12 The Physical Properties of Silicon Does not conduct electricity Does not conduct electricity No delocalized valence elections to carry a current because they are all involved in bonding. Called an insulator. Hard Hard Each silicon atom is held in the lattice by 4 strong covalent bonds, giving it a strong rigid structure. Insoluble in water Insoluble in water The intramolecular covalent bonds between the silicon atoms are too strong to interact with water. Melting point Melting point Lower than diamond. Si-Si bond is longer than C-C bond in diamond, because Si has a larger radius. As the bond length increases, the amount of energy needed to break the attractive force between the pair of electrons in the covalent bond and the protons in the nucleus decreases.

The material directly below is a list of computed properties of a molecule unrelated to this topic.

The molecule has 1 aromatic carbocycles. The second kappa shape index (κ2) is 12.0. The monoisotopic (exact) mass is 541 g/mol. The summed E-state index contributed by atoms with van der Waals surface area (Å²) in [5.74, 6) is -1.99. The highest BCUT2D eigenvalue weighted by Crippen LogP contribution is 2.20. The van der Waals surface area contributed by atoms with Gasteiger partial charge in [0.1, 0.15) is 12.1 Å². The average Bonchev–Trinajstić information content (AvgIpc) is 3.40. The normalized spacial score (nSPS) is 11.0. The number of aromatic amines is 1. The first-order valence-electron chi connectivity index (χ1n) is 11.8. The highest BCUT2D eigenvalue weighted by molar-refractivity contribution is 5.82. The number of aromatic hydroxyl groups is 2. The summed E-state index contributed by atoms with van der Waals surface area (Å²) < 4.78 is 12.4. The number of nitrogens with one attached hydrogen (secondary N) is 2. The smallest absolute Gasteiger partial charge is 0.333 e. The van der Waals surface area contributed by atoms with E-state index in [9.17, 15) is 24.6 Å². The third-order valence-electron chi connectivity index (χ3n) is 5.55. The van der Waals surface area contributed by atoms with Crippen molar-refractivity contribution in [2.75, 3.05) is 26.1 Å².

13 Silicon as a semiconductor Si can be made into a partial of conductor of electricity. Si can be made into a partial of conductor of electricity. Si semiconductors are found in the microprocessor chips of all electronic devices Si semiconductors are found in the microprocessor chips of all electronic devicesmicroprocessor chipsmicroprocessor chips Silicon can be made into a conductor (but not as good as a metal), by doping – adding B, P, Ga or As atoms are added to the lattice. Silicon can be made into a conductor (but not as good as a metal), by doping – adding B, P, Ga or As atoms are added to the lattice. P and As have five valence electrons. The fifth electron does not covalently bond with the Si and remains delocalized and able to conduct a current. P and As have five valence electrons. The fifth electron does not covalently bond with the Si and remains delocalized and able to conduct a current. B and Ga have three outer electrons. When they bond with Si they form a hole (the 4 th valence electron that is not involved in bonding). The absence of an electron on each Si atoms creates the effect of a positive charge which can conduct a current. Alternatively the non bonded electrons can move from hole to hole carrying a current. B and Ga have three outer electrons. When they bond with Si they form a hole (the 4 th valence electron that is not involved in bonding). The absence of an electron on each Si atoms creates the effect of a positive charge which can conduct a current. Alternatively the non bonded electrons can move from hole to hole carrying a current.